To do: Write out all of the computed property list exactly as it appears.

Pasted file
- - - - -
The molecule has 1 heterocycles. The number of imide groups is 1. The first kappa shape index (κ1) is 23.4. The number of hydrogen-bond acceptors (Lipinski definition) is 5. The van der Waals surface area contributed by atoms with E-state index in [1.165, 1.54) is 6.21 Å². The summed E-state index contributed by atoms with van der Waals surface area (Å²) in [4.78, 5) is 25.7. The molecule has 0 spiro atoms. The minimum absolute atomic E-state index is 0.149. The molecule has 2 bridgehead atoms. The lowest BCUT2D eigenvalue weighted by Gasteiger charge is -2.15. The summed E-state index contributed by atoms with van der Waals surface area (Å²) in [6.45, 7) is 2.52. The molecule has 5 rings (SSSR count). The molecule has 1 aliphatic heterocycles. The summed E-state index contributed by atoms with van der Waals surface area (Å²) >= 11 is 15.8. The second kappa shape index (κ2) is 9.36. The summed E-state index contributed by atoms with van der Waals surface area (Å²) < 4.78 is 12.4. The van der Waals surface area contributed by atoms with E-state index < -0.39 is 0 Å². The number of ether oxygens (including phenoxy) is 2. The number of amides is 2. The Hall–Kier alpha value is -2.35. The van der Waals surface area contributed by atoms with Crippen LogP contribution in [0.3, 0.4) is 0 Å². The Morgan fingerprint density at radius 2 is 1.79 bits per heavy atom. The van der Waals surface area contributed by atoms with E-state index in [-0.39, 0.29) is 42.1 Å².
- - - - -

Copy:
The molecule has 1 heterocycles. The number of imide groups is 1. The first kappa shape index (κ1) is 23.4. The number of hydrogen-bond acceptors (Lipinski definition) is 5. The van der Waals surface area contributed by atoms with E-state index in [1.165, 1.54) is 6.21 Å². The summed E-state index contributed by atoms with van der Waals surface area (Å²) in [4.78, 5) is 25.7. The molecule has 0 spiro atoms. The minimum absolute atomic E-state index is 0.149. The molecule has 2 bridgehead atoms. The lowest BCUT2D eigenvalue weighted by Gasteiger charge is -2.15. The summed E-state index contributed by atoms with van der Waals surface area (Å²) in [6.45, 7) is 2.52. The molecule has 5 rings (SSSR count). The molecule has 1 aliphatic heterocycles. The summed E-state index contributed by atoms with van der Waals surface area (Å²) >= 11 is 15.8. The second kappa shape index (κ2) is 9.36. The summed E-state index contributed by atoms with van der Waals surface area (Å²) < 4.78 is 12.4. The van der Waals surface area contributed by atoms with E-state index < -0.39 is 0 Å². The number of ether oxygens (including phenoxy) is 2. The number of amides is 2. The Hall–Kier alpha value is -2.35. The van der Waals surface area contributed by atoms with Crippen LogP contribution in [0.3, 0.4) is 0 Å². The Morgan fingerprint density at radius 2 is 1.79 bits per heavy atom. The van der Waals surface area contributed by atoms with E-state index in [-0.39, 0.29) is 42.1 Å².